Quantcast Hemoglobin determination

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HEMOGLOBIN DETERMINATION
A routine test performed on practically every patient is the hemoglobin determination. Hemoglobin determination, or hemoglobinometry, is the measurement of the concentration of hemoglobin in the blood. Hemoglobin's main function in the body is to carry oxygen from the lungs to the tissues and to assist in transporting carbon dioxide from the tissues to the lungs. The formation of hemoglobin takes place in the developing red cells located in bone marrow.

Hemoglobin values are affected by age, sex, pregnancy, disease, and altitude. During pregnancy, gains in body fluids cause the red cells to become less concentrated, causing the red cell count to fall. Since hemoglobin is contained in red cells, the hemoglobin concentration also falls. Disease may also affect the values of hemoglobin. For example, iron deficiency anemia may drop hemoglobin values from a normal value of 14 grams per 100 milliliters to 7 grams per 100 milliliters. Above-normal hemoglobin values may occur when dehydration develops. Changes in altitude affect the oxygen content of the air and, therefore, also affect hemoglobin values. At higher altitudes there is less oxygen in the air, resulting in an increase in red cell counts and hemoglobin values. At lower altitudes there is more oxygen, resulting in a decrease in red cell counts and hemoglobin values.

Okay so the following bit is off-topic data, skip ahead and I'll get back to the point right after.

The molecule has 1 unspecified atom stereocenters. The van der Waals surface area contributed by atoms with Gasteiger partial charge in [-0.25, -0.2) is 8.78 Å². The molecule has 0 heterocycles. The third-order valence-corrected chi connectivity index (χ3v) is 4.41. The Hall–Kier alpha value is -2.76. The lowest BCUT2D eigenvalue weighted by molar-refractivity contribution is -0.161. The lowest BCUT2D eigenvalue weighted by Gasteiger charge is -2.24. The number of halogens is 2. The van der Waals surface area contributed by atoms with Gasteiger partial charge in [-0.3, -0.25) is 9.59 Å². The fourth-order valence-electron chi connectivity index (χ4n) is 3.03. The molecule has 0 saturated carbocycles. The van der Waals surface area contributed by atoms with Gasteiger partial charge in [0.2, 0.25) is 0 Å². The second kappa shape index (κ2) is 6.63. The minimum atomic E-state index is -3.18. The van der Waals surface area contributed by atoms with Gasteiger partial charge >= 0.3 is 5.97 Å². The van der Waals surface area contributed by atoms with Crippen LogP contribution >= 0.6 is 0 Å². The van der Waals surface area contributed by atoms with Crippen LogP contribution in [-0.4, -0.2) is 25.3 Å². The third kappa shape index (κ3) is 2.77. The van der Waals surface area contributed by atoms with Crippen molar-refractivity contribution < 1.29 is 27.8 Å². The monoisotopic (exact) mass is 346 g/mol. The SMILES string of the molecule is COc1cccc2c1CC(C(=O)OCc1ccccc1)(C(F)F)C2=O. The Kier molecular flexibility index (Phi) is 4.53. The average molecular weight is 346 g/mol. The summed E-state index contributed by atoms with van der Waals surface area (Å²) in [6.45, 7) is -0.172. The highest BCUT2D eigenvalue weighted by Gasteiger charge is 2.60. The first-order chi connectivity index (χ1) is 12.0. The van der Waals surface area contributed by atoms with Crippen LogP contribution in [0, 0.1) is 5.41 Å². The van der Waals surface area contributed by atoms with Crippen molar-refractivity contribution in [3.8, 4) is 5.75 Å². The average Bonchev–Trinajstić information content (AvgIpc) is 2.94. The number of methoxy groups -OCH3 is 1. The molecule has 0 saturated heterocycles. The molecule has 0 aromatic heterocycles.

Figure 7-14.-Loading hemacytometer: A. Hemacytometer properly loaded; B. Hemacytometer improperly loaded.

Figure 7-15-Loaded hemacytometer placed inside petri dish.

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Figure 7-16.-Hemacytometer counting chamber.

The normal values for hemoglobin determinations are as follows:

Methods for hemoglobin determination are many and varied. The most widely used automated method is the cyanmethemoglobin method. To perform this method, blood is mixed with Drabkin's solution, a solution that contains ferricyanide and cyanide. The ferricyanide oxidizes the iron in the hemoglobin, thereby changing hemoglobin to methemoglobin. Methemoglobin then unites with the cyanide to form cyanmethemoglobin. Cyanmethemoglobin produces a color which is measured in a colorimeter, spectrophotometer, or automated instrument. The color relates to the concentration of hemoglobin in the blood.

Manual methods for determining blood hemoglobin include the Haden-Hausse and Sahli-Hellige methods. In both methods, blood is mixed with dilute hydrochloric acid. This process hemolyzes the red cells, disrupting the integrity of the red cells' membrane and causing the release of hemoglobin, which, in turn, is converted to a brownish-colored solution of acid hematin. The acid hematin solution is then compared with a color standard.



 


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